As the old saying goes, who wants to quickly become a millionaire should start with a billion dollars and acquire an airline. Handicapped by major hurdles — capital intensity, cutting-throat competition and powerful unions, among others — the challenges faced by the air travel industry need no introduction.
Remarkably, the paradigm may have started to change in some parts of the world, where a few major carriers came to dominate their markets in what resembles near-oligopolies. But situation is different in Europe, where five majors — Lufthansa, Ryanair, IAG, Air France-KLM and easyJet — compete against a myriad of smaller operators.
Consolidation is inevitable, and Lufthansa made it clear that it wants to participate. In 2018, buying Air Berlin in distress was a clear defensive transaction, effectively blocking any competitor from entering the so-called “fortress Lufthansa” territory.
Several observers claim that with a modernized fleet and better margins, the company has all the muscle it needs to make its bold ambitions a reality. That may be true, but as of now, its financial standing resembles an eggshell, with €13bn in debt, pension and provisions — plus €18bn in purchasing commitments — against less than €3bn in operating earnings.
That is just the surface. Scratching beneath, it appears that reported IFRS earnings bear little resemblance with the company’s actual earning power. This is because depreciation and amortization expenses vastly understate capital expenditures, as often encountered in capital-intensive industries.
Furthermore, expenses which are both significant and unpredictable regularly spring up with pension plans, hedges, provisions and financial assets revaluations, triggering enigmatic write-downs and reversals.
Absent a structural shift in the European air travel industry, Lufthansa’s conservatively assessed free cash-flow should average €1bn per year. Of course, high operating leverage, maximum exposure to economic cycles and unproven restructuring efforts at Eurowings — its low cost carrier — could severely dampen bottom line.
On an enterprise value basis, the company has historically traded at a multiple of ~x15 said earning power. In 2017, valuation spiked after a dividend increase and the unveiling of a new strategic plan, reflecting high expectations. Yet those were quickly brushed off. The share price is now back to its historical average.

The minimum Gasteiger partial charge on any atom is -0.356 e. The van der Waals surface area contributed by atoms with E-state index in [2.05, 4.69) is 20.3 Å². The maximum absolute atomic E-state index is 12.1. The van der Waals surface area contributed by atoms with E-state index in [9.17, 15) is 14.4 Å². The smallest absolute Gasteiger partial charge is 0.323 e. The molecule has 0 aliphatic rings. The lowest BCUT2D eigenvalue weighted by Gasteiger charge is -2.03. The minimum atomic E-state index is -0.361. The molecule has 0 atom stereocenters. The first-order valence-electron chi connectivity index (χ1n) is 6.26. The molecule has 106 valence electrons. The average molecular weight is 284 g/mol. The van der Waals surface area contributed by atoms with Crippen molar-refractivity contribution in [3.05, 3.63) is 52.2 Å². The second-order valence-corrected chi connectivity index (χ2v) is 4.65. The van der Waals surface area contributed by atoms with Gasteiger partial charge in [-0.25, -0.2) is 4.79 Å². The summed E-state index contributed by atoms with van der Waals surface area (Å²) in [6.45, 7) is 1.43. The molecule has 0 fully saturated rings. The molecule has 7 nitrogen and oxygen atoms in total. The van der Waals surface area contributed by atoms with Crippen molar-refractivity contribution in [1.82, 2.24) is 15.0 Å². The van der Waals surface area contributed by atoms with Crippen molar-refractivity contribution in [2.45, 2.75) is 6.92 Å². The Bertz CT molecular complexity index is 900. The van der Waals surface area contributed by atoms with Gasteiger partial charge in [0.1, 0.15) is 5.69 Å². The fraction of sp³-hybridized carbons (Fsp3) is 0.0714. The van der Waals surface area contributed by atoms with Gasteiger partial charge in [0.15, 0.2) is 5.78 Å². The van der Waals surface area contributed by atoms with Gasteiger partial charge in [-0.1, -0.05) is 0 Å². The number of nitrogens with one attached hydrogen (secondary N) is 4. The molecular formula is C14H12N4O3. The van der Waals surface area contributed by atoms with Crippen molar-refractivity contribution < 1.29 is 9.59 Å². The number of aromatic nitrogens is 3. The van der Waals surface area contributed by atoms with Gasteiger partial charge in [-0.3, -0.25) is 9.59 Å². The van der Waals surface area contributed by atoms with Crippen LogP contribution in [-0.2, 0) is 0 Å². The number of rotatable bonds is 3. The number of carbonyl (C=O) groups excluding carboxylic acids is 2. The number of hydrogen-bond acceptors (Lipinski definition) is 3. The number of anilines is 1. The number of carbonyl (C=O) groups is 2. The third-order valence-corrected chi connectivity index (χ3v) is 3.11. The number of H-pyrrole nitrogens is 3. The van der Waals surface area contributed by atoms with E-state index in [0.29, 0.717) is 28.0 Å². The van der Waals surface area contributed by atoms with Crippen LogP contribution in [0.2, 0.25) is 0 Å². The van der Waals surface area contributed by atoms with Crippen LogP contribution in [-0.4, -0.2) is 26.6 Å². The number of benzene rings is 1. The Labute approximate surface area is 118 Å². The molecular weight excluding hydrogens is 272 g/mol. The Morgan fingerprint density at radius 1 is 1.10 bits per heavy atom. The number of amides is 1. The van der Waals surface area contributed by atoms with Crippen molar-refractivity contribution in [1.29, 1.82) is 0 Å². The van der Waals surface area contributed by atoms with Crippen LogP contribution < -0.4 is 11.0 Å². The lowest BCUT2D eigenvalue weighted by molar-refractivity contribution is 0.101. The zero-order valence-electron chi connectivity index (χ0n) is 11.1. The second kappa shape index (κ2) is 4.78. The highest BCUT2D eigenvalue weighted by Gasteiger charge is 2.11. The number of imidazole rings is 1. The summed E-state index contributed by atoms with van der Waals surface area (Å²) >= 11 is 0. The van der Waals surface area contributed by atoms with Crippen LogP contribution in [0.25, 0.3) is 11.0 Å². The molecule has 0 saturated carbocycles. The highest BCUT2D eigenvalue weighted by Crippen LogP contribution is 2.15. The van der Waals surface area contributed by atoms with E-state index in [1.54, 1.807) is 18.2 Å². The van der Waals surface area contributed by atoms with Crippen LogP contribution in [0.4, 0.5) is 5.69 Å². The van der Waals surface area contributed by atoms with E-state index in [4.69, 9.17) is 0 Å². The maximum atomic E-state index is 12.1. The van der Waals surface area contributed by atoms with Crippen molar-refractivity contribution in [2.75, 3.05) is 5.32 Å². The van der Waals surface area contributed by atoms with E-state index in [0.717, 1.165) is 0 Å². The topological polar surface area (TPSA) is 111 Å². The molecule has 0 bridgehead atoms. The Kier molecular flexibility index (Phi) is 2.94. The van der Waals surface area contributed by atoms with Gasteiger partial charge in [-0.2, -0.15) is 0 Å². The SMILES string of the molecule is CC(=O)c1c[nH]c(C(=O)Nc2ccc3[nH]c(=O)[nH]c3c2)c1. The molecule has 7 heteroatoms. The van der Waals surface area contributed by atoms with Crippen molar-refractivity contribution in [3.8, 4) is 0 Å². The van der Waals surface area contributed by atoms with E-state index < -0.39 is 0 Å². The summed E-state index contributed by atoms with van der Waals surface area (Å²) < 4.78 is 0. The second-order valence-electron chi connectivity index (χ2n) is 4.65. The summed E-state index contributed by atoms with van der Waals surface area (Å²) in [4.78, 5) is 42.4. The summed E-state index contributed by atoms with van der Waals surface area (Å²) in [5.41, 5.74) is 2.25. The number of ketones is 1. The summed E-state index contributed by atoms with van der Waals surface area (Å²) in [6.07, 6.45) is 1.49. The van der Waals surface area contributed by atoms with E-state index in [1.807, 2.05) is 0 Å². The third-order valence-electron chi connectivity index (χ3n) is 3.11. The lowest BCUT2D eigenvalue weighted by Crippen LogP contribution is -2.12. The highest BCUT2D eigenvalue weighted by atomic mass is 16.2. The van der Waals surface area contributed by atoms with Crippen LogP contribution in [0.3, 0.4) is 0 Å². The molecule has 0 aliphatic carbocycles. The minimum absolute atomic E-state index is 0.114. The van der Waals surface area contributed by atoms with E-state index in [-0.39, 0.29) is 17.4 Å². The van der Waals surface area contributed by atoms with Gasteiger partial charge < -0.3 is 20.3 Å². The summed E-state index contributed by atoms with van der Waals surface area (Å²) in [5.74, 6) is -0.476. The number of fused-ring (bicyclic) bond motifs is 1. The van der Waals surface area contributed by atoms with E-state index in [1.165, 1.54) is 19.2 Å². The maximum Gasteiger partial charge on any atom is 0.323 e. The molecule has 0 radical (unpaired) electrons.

Despite a privileged competitive position in the European heartland, where it controls major hubs, Lufthansa looks far from fighting fit. It must consolidate further if it wants to gain scale and pricing power, but its massive financial leverage entails substantial risk if indeed large acquisitions occur.
Poor returns on investments are likewise worrisome, for the cumulated €15.5bn in capital expenditures over the 2014-2018 period have yet to deliver a meaningful improvement in earning power. Future returns remain strictly impossible to assess, because no model can reliably help to provide even a rough figure of how much cash the business will be able to distribute over the next decade. There are just too many variables, the majority of which out of management’s control.
That also applies to acquisitions, in particular when the benefits of adding new routes via external growth versus greenfield development are dubious. What is known for sure, however, is that past returns have been awful, and that promises made by management in 2018 are strangely reminiscent with those they made some years ago.
Albeit cheap by certain yardsticks, at €15 per share, with an enterprise value of about €20bn, Lufthansa currently trades at x34 its average annual free cash-flow over the 2014-2018 period, and x14 its average annual free cash-flow during the fortunate 2016-2017 period. If the adherence to the concept of a margin of safety is what separates value investors from others, the stock is clearly uninvestable.
Of note: in 2018, free cash-flow failed to cover the dividend; the funding gap was offset by a large disposal of securities and fund investments. In 2016, substantial impairment losses were recognized on the sale of aircrafts; in this case, as in others, book value may thus be a flawed proxy of actual value.